The authors enrolled seven patients with colorectal peritoneal metastases scheduled for cytoreductive surgery and HIPEC. Two days before surgery, the patients were given 4.5 mg i.v. of the near-infrared fluorescent tracer bevacizumab-IRDye800CW. The primary endpoints were safety and feasibility, i.e. “safe” if no allergic or anaphylactic reactions or serious adverse events occurred that were linked to bevacizumab-IRDye800CW, and “feasible” if bevacizumab-IRDye800CW enabled detection of fluorescence signals during surgery.
– The safety results:
o Two patients developed serious adverse events, but both were attributed to the surgical cytoreductive surgery and HIPEC procedure.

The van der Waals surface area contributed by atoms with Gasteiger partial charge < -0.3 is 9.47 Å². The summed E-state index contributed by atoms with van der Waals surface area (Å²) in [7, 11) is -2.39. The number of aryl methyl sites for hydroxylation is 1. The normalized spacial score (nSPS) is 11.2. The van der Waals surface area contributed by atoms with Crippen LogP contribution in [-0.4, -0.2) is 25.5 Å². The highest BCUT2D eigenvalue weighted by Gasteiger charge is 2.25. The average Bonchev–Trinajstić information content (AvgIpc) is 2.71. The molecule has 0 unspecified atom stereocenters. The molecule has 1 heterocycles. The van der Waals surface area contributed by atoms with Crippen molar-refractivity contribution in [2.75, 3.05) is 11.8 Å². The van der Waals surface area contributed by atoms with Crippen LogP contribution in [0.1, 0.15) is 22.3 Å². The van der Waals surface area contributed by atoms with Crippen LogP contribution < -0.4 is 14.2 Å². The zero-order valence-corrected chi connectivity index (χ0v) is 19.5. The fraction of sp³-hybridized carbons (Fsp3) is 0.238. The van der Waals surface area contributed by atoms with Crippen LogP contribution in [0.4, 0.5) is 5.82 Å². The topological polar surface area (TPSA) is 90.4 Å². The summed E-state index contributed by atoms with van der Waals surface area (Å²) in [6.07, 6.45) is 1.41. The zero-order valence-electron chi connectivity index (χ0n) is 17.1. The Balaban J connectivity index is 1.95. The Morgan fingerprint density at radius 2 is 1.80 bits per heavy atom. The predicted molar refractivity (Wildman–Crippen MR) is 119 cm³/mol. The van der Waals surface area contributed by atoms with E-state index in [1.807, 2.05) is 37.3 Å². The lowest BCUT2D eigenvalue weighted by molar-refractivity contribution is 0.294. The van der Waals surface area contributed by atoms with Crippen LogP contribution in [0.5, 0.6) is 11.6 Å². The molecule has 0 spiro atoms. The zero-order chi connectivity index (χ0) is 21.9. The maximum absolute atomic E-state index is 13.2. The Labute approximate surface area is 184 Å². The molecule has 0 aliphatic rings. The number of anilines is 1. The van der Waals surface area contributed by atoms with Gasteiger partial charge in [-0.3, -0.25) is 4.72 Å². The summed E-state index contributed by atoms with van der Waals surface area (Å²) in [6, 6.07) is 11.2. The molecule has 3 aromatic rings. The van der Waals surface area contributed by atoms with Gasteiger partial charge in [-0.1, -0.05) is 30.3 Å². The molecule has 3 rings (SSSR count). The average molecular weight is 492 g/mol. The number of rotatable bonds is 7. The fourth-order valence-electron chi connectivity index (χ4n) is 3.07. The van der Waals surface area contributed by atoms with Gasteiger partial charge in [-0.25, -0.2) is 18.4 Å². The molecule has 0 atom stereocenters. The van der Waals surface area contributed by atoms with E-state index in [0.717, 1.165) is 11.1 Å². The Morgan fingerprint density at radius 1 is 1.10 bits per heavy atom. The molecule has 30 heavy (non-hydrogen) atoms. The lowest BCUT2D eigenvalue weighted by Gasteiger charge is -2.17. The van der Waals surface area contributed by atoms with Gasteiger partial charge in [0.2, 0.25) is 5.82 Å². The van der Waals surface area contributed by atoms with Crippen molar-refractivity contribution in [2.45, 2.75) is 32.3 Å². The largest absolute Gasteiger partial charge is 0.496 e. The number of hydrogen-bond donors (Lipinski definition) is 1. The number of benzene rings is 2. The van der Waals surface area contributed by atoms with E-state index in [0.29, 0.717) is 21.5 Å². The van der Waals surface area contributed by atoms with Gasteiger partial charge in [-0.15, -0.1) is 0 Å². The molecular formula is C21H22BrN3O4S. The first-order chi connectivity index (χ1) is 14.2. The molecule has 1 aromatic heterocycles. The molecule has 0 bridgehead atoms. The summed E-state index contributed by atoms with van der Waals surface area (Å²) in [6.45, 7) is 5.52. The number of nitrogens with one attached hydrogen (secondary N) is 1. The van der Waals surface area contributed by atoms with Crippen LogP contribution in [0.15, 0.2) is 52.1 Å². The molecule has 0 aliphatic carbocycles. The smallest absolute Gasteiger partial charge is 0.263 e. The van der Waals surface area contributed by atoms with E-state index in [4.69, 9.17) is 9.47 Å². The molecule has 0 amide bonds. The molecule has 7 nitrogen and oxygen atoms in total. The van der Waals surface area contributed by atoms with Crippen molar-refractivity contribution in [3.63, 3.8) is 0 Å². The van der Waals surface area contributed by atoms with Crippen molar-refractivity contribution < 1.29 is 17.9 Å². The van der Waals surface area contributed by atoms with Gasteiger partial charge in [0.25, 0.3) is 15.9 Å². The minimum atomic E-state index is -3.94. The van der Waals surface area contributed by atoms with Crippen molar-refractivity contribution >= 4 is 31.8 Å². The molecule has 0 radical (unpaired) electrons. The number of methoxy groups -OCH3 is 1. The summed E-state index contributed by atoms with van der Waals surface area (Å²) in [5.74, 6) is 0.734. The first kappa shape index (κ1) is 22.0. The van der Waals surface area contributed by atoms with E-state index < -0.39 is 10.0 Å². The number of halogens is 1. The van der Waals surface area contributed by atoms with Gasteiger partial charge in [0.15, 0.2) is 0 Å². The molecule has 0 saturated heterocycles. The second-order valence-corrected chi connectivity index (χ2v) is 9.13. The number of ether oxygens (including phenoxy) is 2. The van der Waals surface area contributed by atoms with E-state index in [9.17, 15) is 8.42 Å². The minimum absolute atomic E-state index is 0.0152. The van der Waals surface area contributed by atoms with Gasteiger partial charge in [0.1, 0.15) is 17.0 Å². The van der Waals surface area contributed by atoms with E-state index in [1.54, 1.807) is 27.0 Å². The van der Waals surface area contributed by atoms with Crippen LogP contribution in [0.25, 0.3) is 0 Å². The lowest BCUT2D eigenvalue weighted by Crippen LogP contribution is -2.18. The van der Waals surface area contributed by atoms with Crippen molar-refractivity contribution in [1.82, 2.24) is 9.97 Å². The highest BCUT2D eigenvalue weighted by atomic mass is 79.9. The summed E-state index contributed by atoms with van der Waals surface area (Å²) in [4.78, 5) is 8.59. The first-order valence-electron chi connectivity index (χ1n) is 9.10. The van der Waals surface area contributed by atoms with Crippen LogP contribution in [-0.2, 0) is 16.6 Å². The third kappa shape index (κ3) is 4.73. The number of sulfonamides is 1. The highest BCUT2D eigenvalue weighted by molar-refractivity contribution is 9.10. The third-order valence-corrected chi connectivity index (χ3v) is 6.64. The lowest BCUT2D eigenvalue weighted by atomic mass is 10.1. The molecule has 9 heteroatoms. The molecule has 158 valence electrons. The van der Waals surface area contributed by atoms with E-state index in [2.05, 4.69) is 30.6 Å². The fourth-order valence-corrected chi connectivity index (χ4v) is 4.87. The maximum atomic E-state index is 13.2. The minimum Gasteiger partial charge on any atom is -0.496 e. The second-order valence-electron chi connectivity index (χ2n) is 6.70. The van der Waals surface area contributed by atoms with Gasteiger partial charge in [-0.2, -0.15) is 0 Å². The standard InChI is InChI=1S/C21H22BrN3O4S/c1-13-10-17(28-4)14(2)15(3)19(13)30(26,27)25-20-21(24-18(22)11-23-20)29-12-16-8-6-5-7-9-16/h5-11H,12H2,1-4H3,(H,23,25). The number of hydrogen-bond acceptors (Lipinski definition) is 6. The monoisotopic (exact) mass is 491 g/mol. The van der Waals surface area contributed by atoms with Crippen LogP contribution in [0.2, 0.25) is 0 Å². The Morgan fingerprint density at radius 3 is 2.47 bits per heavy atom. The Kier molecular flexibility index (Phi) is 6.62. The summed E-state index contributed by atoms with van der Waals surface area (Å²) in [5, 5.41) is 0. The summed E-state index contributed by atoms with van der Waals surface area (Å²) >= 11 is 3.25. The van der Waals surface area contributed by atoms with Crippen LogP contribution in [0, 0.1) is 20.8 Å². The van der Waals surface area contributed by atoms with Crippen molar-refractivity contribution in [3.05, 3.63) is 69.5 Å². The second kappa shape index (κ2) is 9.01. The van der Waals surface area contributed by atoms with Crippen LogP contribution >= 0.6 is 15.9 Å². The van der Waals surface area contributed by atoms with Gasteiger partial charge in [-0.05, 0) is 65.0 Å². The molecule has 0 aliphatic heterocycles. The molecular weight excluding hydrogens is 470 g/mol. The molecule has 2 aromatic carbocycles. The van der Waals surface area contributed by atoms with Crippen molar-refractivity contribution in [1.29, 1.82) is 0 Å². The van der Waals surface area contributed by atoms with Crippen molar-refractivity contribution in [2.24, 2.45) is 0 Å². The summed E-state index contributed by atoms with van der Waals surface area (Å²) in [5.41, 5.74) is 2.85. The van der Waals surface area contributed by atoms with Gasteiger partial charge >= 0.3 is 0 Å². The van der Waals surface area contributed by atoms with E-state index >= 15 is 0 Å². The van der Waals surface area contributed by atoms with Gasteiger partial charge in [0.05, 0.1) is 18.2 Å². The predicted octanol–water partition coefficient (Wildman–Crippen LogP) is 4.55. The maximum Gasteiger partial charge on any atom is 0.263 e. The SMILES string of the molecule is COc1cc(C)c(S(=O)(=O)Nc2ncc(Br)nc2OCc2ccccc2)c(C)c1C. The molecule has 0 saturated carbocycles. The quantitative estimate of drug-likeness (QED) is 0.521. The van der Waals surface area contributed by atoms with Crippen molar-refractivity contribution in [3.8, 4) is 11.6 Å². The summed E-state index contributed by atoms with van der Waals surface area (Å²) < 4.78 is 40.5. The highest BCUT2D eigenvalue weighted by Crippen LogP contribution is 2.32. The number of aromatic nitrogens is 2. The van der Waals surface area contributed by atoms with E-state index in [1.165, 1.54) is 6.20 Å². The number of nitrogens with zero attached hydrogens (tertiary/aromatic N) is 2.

o By contrast, there were no serious adverse events related to bevacizumab-IRDye800CW.
– The feasibility results:
o Fluorescence was seen intraoperatively in all patients.
o In two patients, the fluorescence-guided surgery managed to spot additional tumour tissue initially missed by the surgeon.
o 29 areas were ‘non-fluorescent’, all of these were found to contain only benign tissue
o 51 areas were fluorescent, 27 of which contained tumor tissue.
Using molecular fluorescence-guided surgery with the near-infrared fluorescent tracer bevacizumab-IRDye800CW is safe and feasible, conclude the authors, and might improve patient selection as well as optimizing cytoreductive surgery. As this was a small, single-center study, the authors now call for a multicenter phase 2 trial to confirm the diagnostic accuracy and to investigate the effect of this technique on clinical decision making.